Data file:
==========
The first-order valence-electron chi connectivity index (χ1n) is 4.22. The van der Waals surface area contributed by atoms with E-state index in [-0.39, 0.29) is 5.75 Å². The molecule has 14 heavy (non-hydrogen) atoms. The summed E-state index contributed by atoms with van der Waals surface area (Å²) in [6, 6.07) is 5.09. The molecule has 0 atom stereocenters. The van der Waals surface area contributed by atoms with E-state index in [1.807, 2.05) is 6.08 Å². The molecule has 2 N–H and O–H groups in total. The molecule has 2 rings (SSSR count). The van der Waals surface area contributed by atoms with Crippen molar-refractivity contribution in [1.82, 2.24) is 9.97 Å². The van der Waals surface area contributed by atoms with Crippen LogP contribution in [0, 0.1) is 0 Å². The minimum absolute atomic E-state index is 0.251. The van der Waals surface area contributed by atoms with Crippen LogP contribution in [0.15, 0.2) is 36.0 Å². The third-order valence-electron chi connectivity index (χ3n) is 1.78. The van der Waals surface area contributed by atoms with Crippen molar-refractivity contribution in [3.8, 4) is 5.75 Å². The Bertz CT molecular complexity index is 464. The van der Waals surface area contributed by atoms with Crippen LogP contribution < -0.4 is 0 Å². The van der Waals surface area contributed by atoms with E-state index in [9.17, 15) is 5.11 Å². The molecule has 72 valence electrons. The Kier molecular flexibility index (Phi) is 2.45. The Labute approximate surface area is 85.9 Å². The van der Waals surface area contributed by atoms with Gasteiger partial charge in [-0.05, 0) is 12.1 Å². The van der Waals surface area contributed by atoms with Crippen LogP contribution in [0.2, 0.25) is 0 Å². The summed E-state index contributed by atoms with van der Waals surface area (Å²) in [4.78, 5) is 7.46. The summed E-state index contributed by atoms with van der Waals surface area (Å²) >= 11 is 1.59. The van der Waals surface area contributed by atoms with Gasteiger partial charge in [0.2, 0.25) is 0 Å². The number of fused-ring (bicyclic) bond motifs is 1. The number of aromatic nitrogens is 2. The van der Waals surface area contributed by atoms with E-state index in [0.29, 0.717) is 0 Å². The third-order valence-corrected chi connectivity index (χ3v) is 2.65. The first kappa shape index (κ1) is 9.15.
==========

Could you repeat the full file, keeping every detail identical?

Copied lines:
The first-order valence-electron chi connectivity index (χ1n) is 4.22. The van der Waals surface area contributed by atoms with E-state index in [-0.39, 0.29) is 5.75 Å². The molecule has 14 heavy (non-hydrogen) atoms. The summed E-state index contributed by atoms with van der Waals surface area (Å²) in [6, 6.07) is 5.09. The molecule has 0 atom stereocenters. The van der Waals surface area contributed by atoms with E-state index in [1.807, 2.05) is 6.08 Å². The molecule has 2 N–H and O–H groups in total. The molecule has 2 rings (SSSR count). The van der Waals surface area contributed by atoms with Crippen molar-refractivity contribution in [1.82, 2.24) is 9.97 Å². The van der Waals surface area contributed by atoms with Crippen LogP contribution in [0, 0.1) is 0 Å². The minimum absolute atomic E-state index is 0.251. The van der Waals surface area contributed by atoms with Crippen LogP contribution in [0.15, 0.2) is 36.0 Å². The third-order valence-electron chi connectivity index (χ3n) is 1.78. The van der Waals surface area contributed by atoms with Crippen molar-refractivity contribution in [3.8, 4) is 5.75 Å². The Bertz CT molecular complexity index is 464. The van der Waals surface area contributed by atoms with Crippen LogP contribution < -0.4 is 0 Å². The van der Waals surface area contributed by atoms with E-state index in [9.17, 15) is 5.11 Å². The molecule has 72 valence electrons. The Kier molecular flexibility index (Phi) is 2.45. The Labute approximate surface area is 85.9 Å². The van der Waals surface area contributed by atoms with Gasteiger partial charge in [-0.05, 0) is 12.1 Å². The van der Waals surface area contributed by atoms with Crippen LogP contribution in [0.2, 0.25) is 0 Å². The summed E-state index contributed by atoms with van der Waals surface area (Å²) in [4.78, 5) is 7.46. The summed E-state index contributed by atoms with van der Waals surface area (Å²) >= 11 is 1.59. The van der Waals surface area contributed by atoms with Gasteiger partial charge in [0.2, 0.25) is 0 Å². The number of fused-ring (bicyclic) bond motifs is 1. The number of aromatic nitrogens is 2. The van der Waals surface area contributed by atoms with E-state index in [0.29, 0.717) is 0 Å². The third-order valence-corrected chi connectivity index (χ3v) is 2.65. The first kappa shape index (κ1) is 9.15.